Today I attended a session on the Windows Workflow enhancements included with .NET 3.5. Two new WF shapes were introduced for sending messages to other workflows or WCF services. These two new shapes are the send and receive activities. Here is a link to a good article on these enhancements: http://msdn.microsoft.com/en-us/magazine/cc164251.aspx. In the BizTalk world, processes are defined using the orchestration designer and the send and receive parts of the process are defined on sides of the designer windows and are connected visually with lines that correspond to the send and receive activity shapes. Here is an example image which shows these lines: http://www.traceofthought.net/content/binary/btmsmq.jpg. From a visual perspective, if you have a lot of send and receive ports, especially in scenarios where you are sending lots of messages or multiple messages from a single send shape, there can be a lot of lines all over the design surface which can get messy very quickly. In fact, the lines can become a huge distraction in designing an orchestration. In .NET 3.5 the send and receive activities use arrows to denote the messaging direction rather than using connective lines. While the connective line does provide a visual cue in the orchestration designer whether the port is setup properly, I think not having the lines is much cleaner and more manageable.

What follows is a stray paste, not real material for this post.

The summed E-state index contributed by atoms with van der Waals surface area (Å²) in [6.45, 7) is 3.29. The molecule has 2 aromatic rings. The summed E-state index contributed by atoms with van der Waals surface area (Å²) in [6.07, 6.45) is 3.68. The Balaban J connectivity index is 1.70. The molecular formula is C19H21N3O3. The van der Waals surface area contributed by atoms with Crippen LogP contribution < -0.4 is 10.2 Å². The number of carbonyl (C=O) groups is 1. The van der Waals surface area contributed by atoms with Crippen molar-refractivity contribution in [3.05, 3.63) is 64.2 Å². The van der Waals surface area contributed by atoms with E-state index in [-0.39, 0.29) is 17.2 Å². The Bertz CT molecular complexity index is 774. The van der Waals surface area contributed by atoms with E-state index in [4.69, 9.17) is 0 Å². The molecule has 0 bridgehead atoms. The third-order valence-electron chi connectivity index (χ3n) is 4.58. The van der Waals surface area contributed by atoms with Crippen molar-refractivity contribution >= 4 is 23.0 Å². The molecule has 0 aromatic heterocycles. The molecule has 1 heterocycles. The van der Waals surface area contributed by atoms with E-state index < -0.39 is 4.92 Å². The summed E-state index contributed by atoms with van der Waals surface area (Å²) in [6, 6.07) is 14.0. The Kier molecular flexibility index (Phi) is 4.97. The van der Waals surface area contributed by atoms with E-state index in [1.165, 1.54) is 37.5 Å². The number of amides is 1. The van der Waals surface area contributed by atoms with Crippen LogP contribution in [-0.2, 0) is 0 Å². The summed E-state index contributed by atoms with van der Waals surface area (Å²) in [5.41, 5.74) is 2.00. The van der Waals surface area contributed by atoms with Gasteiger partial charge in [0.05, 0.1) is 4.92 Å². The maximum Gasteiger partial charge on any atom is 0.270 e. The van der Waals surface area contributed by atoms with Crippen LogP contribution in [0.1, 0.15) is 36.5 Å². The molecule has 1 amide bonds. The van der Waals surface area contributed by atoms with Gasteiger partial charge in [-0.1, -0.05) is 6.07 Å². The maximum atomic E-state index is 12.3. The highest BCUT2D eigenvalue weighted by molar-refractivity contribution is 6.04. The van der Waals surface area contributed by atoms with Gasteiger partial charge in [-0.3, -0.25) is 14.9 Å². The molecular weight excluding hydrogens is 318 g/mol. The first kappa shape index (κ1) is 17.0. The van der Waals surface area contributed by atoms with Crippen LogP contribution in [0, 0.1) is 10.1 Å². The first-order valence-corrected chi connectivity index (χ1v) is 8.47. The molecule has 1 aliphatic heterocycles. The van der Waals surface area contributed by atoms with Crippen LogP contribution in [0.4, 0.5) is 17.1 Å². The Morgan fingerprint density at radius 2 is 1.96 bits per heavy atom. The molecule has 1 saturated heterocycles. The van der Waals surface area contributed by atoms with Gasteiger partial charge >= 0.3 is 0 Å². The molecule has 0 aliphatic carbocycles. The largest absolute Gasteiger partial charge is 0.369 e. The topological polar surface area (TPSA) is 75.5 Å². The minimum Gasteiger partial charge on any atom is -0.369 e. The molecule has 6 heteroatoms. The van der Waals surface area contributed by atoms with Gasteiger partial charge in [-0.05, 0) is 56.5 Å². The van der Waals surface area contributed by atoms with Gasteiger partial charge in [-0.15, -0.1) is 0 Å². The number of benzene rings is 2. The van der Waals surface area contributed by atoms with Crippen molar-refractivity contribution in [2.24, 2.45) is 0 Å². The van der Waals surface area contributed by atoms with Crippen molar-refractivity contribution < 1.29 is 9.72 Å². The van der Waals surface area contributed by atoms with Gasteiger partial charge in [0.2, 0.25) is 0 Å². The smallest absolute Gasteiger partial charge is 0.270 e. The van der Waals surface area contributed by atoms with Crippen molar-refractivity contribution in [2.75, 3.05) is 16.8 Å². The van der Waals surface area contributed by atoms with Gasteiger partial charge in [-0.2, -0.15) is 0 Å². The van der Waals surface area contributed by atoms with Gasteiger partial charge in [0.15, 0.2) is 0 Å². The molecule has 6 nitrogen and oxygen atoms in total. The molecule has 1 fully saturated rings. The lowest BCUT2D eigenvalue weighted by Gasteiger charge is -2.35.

The ContextExchange class was talked about and I got a glimpse of how context properties are receivable through the Inner Channel (Context Channel) of this class. This is an important BizTalk feature I was looking for a replacement feature for. Here is a good powerpoint that describes this: http://download.microsoft.com/download/5/8/1/5810d618-361f-4f47-943c-b20c0d420178/DEV340.ppt.
I also learned that the WF workflow instance Id is important for calling back into a long-running WCF service marked with the DurableService attribute. The thing to know is that this Guid value must be stored somewhere in a custom application because the WF infrastructure will not provide a built-in location for this. Use of this value when passed back into a method of a long-running process will activate the dehydrated (persisted) workflow instance.
Thanks for tuning in about my TechEd sessions!
Leave a Reply